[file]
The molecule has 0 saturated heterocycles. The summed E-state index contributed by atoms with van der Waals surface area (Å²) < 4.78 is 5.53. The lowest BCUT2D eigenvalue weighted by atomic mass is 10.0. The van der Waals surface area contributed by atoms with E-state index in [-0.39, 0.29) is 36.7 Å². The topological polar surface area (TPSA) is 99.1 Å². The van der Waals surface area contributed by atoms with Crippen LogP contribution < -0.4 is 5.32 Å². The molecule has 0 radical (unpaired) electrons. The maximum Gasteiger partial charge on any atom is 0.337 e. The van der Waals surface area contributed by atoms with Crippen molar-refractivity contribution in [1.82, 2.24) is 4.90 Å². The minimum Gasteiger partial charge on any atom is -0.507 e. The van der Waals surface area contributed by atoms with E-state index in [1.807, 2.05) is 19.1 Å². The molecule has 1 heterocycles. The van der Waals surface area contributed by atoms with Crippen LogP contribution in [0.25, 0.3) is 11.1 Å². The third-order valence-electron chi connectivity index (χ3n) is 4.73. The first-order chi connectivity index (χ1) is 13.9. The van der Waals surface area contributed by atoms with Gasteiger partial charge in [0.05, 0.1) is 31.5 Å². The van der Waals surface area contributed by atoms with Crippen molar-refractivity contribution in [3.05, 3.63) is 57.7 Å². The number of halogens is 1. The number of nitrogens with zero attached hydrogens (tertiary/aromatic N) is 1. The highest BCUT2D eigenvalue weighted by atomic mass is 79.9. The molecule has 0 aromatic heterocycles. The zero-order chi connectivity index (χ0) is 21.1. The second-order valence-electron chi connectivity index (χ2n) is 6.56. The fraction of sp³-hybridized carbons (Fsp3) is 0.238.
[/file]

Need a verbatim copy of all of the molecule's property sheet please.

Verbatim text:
The molecule has 0 saturated heterocycles. The summed E-state index contributed by atoms with van der Waals surface area (Å²) < 4.78 is 5.53. The lowest BCUT2D eigenvalue weighted by atomic mass is 10.0. The van der Waals surface area contributed by atoms with E-state index in [-0.39, 0.29) is 36.7 Å². The topological polar surface area (TPSA) is 99.1 Å². The van der Waals surface area contributed by atoms with Crippen LogP contribution < -0.4 is 5.32 Å². The molecule has 0 radical (unpaired) electrons. The maximum Gasteiger partial charge on any atom is 0.337 e. The van der Waals surface area contributed by atoms with Crippen molar-refractivity contribution in [1.82, 2.24) is 4.90 Å². The minimum Gasteiger partial charge on any atom is -0.507 e. The van der Waals surface area contributed by atoms with E-state index in [1.807, 2.05) is 19.1 Å². The molecule has 1 heterocycles. The van der Waals surface area contributed by atoms with Crippen LogP contribution in [0.25, 0.3) is 11.1 Å². The third-order valence-electron chi connectivity index (χ3n) is 4.73. The first-order chi connectivity index (χ1) is 13.9. The van der Waals surface area contributed by atoms with Gasteiger partial charge in [0.05, 0.1) is 31.5 Å². The van der Waals surface area contributed by atoms with Crippen molar-refractivity contribution in [3.05, 3.63) is 57.7 Å². The number of halogens is 1. The number of nitrogens with zero attached hydrogens (tertiary/aromatic N) is 1. The highest BCUT2D eigenvalue weighted by atomic mass is 79.9. The molecule has 0 aromatic heterocycles. The zero-order chi connectivity index (χ0) is 21.1. The second-order valence-electron chi connectivity index (χ2n) is 6.56. The fraction of sp³-hybridized carbons (Fsp3) is 0.238.